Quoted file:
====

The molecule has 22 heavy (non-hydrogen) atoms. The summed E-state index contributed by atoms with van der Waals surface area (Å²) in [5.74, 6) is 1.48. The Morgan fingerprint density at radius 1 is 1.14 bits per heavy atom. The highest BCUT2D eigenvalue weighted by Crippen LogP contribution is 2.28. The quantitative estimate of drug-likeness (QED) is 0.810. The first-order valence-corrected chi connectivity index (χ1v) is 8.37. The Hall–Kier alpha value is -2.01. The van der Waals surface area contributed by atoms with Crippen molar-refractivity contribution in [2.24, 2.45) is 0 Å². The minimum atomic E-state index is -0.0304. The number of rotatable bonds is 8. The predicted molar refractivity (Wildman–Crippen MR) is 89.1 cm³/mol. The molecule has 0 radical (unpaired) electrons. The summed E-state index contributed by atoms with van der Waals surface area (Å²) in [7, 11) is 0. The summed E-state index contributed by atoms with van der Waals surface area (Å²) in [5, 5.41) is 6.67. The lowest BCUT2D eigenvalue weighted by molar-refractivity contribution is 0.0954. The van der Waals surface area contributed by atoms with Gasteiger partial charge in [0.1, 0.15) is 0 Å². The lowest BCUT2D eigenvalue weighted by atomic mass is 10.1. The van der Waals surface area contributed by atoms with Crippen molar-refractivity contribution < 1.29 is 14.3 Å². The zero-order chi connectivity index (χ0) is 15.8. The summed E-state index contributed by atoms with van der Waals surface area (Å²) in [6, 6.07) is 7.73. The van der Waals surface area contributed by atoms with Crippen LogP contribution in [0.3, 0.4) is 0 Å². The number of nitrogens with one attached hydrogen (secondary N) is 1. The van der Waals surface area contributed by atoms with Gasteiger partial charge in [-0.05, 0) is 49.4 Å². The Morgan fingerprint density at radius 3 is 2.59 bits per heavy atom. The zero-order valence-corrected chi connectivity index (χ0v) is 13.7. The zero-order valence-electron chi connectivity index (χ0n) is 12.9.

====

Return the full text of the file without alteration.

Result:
The molecule has 22 heavy (non-hydrogen) atoms. The summed E-state index contributed by atoms with van der Waals surface area (Å²) in [5.74, 6) is 1.48. The Morgan fingerprint density at radius 1 is 1.14 bits per heavy atom. The highest BCUT2D eigenvalue weighted by Crippen LogP contribution is 2.28. The quantitative estimate of drug-likeness (QED) is 0.810. The first-order valence-corrected chi connectivity index (χ1v) is 8.37. The Hall–Kier alpha value is -2.01. The van der Waals surface area contributed by atoms with Crippen molar-refractivity contribution in [2.24, 2.45) is 0 Å². The minimum atomic E-state index is -0.0304. The number of rotatable bonds is 8. The predicted molar refractivity (Wildman–Crippen MR) is 89.1 cm³/mol. The molecule has 0 radical (unpaired) electrons. The summed E-state index contributed by atoms with van der Waals surface area (Å²) in [7, 11) is 0. The summed E-state index contributed by atoms with van der Waals surface area (Å²) in [5, 5.41) is 6.67. The lowest BCUT2D eigenvalue weighted by molar-refractivity contribution is 0.0954. The van der Waals surface area contributed by atoms with Gasteiger partial charge in [0.1, 0.15) is 0 Å². The lowest BCUT2D eigenvalue weighted by atomic mass is 10.1. The van der Waals surface area contributed by atoms with Crippen molar-refractivity contribution < 1.29 is 14.3 Å². The zero-order chi connectivity index (χ0) is 15.8. The summed E-state index contributed by atoms with van der Waals surface area (Å²) in [6, 6.07) is 7.73. The van der Waals surface area contributed by atoms with Crippen LogP contribution in [0.3, 0.4) is 0 Å². The number of nitrogens with one attached hydrogen (secondary N) is 1. The van der Waals surface area contributed by atoms with Gasteiger partial charge in [-0.05, 0) is 49.4 Å². The Morgan fingerprint density at radius 3 is 2.59 bits per heavy atom. The zero-order valence-corrected chi connectivity index (χ0v) is 13.7. The zero-order valence-electron chi connectivity index (χ0n) is 12.9.